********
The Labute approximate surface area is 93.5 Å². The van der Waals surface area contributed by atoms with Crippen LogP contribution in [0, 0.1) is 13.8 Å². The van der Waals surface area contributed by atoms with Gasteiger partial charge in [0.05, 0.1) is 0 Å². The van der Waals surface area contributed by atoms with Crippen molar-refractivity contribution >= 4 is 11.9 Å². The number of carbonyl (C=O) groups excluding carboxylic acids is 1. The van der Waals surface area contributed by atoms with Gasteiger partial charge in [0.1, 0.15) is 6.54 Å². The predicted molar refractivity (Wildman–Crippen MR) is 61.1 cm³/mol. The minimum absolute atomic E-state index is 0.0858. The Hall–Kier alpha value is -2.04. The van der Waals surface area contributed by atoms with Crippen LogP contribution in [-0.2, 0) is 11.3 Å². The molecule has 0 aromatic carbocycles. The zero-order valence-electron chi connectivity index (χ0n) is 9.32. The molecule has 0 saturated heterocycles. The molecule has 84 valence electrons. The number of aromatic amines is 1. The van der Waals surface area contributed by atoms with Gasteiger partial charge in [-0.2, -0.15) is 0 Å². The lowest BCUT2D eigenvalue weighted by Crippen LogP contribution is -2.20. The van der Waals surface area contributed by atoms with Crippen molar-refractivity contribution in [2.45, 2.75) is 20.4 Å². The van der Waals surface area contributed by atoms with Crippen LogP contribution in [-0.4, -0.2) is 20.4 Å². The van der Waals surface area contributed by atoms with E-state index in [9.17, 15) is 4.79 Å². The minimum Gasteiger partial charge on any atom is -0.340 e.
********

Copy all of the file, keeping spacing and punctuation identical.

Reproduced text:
The Labute approximate surface area is 93.5 Å². The van der Waals surface area contributed by atoms with Crippen LogP contribution in [0, 0.1) is 13.8 Å². The van der Waals surface area contributed by atoms with Gasteiger partial charge in [0.05, 0.1) is 0 Å². The van der Waals surface area contributed by atoms with Crippen molar-refractivity contribution >= 4 is 11.9 Å². The number of carbonyl (C=O) groups excluding carboxylic acids is 1. The van der Waals surface area contributed by atoms with Gasteiger partial charge in [0.1, 0.15) is 6.54 Å². The predicted molar refractivity (Wildman–Crippen MR) is 61.1 cm³/mol. The minimum absolute atomic E-state index is 0.0858. The Hall–Kier alpha value is -2.04. The van der Waals surface area contributed by atoms with Crippen LogP contribution in [-0.2, 0) is 11.3 Å². The molecule has 0 aromatic carbocycles. The zero-order valence-electron chi connectivity index (χ0n) is 9.32. The molecule has 0 saturated heterocycles. The molecule has 84 valence electrons. The number of aromatic amines is 1. The van der Waals surface area contributed by atoms with Gasteiger partial charge in [-0.2, -0.15) is 0 Å². The lowest BCUT2D eigenvalue weighted by Crippen LogP contribution is -2.20. The van der Waals surface area contributed by atoms with Crippen molar-refractivity contribution in [2.45, 2.75) is 20.4 Å². The van der Waals surface area contributed by atoms with Crippen LogP contribution in [-0.4, -0.2) is 20.4 Å². The van der Waals surface area contributed by atoms with E-state index in [9.17, 15) is 4.79 Å². The minimum Gasteiger partial charge on any atom is -0.340 e.